FORT RILEY, Kan. (ANS - Jan. 9, 2012) -- Love can make people do
some crazy, unusual, heroic things.
Lt. Col. Michael Katona, commander of 4th Squadron, 4th Cavalry Regiment, 1st Heavy Brigade Combat Team, 1st Infantry Division, visits squadron Soldier Pfc. Kyle Hockenberry during a
recent visit to Brooke Army Medical Center in San Antonio. Courtesy
Pfc. Kyle Hockenberry deployed with Soldiers from 4th Squadron, 4th Cavalry Regiment, 1st Heavy Brigade Combat Team, 1st Infantry Division, in February of 2011. The 19-year-old Soldier was injured less than four months later when an improvised explosive device exploded next to him during a June 15 patrol outside of Haji Ramuddin. Courtesy
A dance outside in a rain storm, a midnight flight across the
country, a dash into a burning home, none of these are outside the
realm of what people will do for those they love.
1st Infantry Division Soldier, his love for his family and his
country led him into an Army recruiter's office, onto basic
training, up the road to Fort Riley, Kan., and around the world to
And then that love led him right to death's
Pfc. Kyle Hockenberry, 4th Squadron, 4th Cavalry
Regiment, 1st Heavy Brigade Combat Team, joined the Army in the fall
of 2010 after a summer full of friends, dirt bikes and post high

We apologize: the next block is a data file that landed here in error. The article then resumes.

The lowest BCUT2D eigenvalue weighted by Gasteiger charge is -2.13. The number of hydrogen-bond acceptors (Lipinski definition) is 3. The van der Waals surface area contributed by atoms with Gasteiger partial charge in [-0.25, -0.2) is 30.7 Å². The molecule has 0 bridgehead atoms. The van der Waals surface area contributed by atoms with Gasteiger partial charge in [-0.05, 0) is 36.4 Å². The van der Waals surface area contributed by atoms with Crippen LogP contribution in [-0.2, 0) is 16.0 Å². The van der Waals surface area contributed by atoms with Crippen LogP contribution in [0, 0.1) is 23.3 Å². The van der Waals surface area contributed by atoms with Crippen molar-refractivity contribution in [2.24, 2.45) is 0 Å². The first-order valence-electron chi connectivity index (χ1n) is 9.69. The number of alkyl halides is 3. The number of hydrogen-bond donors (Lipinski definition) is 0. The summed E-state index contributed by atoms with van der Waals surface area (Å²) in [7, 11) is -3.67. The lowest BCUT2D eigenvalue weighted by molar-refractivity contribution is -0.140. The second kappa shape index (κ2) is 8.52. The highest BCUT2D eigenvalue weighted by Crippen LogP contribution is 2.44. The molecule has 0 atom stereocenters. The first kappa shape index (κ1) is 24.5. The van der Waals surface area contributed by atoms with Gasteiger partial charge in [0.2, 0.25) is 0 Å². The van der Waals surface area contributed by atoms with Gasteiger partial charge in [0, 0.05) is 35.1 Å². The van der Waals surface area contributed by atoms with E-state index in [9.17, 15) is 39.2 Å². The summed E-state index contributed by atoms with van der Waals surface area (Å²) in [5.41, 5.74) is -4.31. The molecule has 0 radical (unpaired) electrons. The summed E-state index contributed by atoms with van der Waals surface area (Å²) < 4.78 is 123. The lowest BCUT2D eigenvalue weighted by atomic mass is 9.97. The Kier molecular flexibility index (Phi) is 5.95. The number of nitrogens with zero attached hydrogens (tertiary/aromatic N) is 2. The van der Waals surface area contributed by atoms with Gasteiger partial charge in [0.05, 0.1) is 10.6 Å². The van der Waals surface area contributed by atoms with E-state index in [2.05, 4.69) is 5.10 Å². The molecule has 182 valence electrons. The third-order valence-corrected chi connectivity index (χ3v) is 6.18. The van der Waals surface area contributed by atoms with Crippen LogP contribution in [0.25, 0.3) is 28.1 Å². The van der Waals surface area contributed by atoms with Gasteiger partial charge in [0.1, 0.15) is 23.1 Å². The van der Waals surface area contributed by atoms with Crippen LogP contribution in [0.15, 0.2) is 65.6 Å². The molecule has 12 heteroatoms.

school graduation parties. Joining the Army was the realization of a
dream for the young man from Marietta, Ohio.
wanted to serve my country, protect our freedom, to keep the life
that all the ones I love live safe," the 19-year-old said recently.
Hockenberry's enlistment wasn't much of a surprise for his
parents, Chet and Kathy Hockenberry.
"Being a Soldier was
all Kyle ever talked about, even when he was little," Kathy said of
her youngest son. "I still have all his G.I. Joe guys that he always
used to play with because he didn't want me to get rid of them."
Kyle graduated from basic training in January 2011 and was
assigned to the Big Red One's 4th Squadron, 4th Cavalry Regiment
"Pale Riders." The Pale Rider team was already busy making final
preparations for a deployment to Afghanistan when Kyle arrived and
the new Soldier began his own preparations for this upcoming mission
-- a mission that would have him leaving Kansas in less than six
First on Kyle's list of deployment preparations was a
visit to a tattoo shop in Manhattan, Kan.
"I had wanted a
tattoo for a long time and I wanted to finally get one before we
left," he said.
One evening, shortly before the deployment,
Kyle and a few fellow Soldiers "went under the needle." One of the
Soldiers had his children's names or birth dates tattooed, some had
a lucky number or special picture done but Kyle selected a seven
word phrase that had been rolling around in his head ever since he
decided he was going to be a Soldier.
That night, the tattoo
artist etched, "For those I love, I will sacrifice" onto Kyle's
"I thought since I was in the military that it
would be a good one to get," he said. "'Those I love' is for
everyone -- for my parents, my brother and all my family but it
really for everyone in the country."
Kyle left for
Afghanistan in February 2011. Less than four months later, during a